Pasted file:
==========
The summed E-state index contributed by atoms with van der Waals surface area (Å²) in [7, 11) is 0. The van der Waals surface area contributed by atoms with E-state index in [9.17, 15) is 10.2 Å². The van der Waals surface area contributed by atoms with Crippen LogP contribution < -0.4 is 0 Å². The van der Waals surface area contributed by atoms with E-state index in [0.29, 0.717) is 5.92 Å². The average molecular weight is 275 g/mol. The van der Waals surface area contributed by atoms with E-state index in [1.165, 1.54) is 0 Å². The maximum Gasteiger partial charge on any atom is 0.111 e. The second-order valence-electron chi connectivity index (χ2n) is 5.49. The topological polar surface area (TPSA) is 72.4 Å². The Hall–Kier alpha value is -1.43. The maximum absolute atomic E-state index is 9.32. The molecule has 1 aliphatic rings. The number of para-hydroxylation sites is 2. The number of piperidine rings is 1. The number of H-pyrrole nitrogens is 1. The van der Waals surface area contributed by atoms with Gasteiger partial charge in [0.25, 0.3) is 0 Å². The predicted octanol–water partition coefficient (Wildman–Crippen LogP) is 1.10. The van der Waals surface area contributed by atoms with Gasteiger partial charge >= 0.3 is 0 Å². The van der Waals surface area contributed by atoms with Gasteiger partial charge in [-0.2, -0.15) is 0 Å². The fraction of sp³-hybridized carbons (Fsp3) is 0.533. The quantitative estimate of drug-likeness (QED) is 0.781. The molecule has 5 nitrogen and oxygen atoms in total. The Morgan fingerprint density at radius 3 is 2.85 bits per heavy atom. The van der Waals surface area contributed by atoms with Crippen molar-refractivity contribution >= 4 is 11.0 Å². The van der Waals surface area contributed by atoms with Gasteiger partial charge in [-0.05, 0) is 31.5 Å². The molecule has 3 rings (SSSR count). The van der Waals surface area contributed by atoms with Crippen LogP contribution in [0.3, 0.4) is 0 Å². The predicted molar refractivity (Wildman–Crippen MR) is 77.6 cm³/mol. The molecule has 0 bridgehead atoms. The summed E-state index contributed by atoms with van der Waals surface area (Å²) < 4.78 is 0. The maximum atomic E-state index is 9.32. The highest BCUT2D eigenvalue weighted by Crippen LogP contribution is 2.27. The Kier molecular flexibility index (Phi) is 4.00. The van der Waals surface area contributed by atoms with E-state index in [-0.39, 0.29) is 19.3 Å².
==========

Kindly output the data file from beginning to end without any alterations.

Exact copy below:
The summed E-state index contributed by atoms with van der Waals surface area (Å²) in [7, 11) is 0. The van der Waals surface area contributed by atoms with E-state index in [9.17, 15) is 10.2 Å². The van der Waals surface area contributed by atoms with Crippen LogP contribution < -0.4 is 0 Å². The van der Waals surface area contributed by atoms with E-state index in [0.29, 0.717) is 5.92 Å². The average molecular weight is 275 g/mol. The van der Waals surface area contributed by atoms with E-state index in [1.165, 1.54) is 0 Å². The maximum Gasteiger partial charge on any atom is 0.111 e. The second-order valence-electron chi connectivity index (χ2n) is 5.49. The topological polar surface area (TPSA) is 72.4 Å². The Hall–Kier alpha value is -1.43. The maximum absolute atomic E-state index is 9.32. The molecule has 1 aliphatic rings. The number of para-hydroxylation sites is 2. The number of piperidine rings is 1. The number of H-pyrrole nitrogens is 1. The van der Waals surface area contributed by atoms with Gasteiger partial charge in [0.25, 0.3) is 0 Å². The predicted octanol–water partition coefficient (Wildman–Crippen LogP) is 1.10. The van der Waals surface area contributed by atoms with Gasteiger partial charge >= 0.3 is 0 Å². The van der Waals surface area contributed by atoms with Gasteiger partial charge in [-0.2, -0.15) is 0 Å². The fraction of sp³-hybridized carbons (Fsp3) is 0.533. The quantitative estimate of drug-likeness (QED) is 0.781. The molecule has 5 nitrogen and oxygen atoms in total. The Morgan fingerprint density at radius 3 is 2.85 bits per heavy atom. The van der Waals surface area contributed by atoms with Crippen molar-refractivity contribution >= 4 is 11.0 Å². The van der Waals surface area contributed by atoms with Gasteiger partial charge in [-0.05, 0) is 31.5 Å². The molecule has 3 rings (SSSR count). The van der Waals surface area contributed by atoms with Crippen LogP contribution in [0.3, 0.4) is 0 Å². The predicted molar refractivity (Wildman–Crippen MR) is 77.6 cm³/mol. The molecule has 0 bridgehead atoms. The summed E-state index contributed by atoms with van der Waals surface area (Å²) < 4.78 is 0. The maximum atomic E-state index is 9.32. The highest BCUT2D eigenvalue weighted by Crippen LogP contribution is 2.27. The Kier molecular flexibility index (Phi) is 4.00. The van der Waals surface area contributed by atoms with E-state index in [-0.39, 0.29) is 19.3 Å².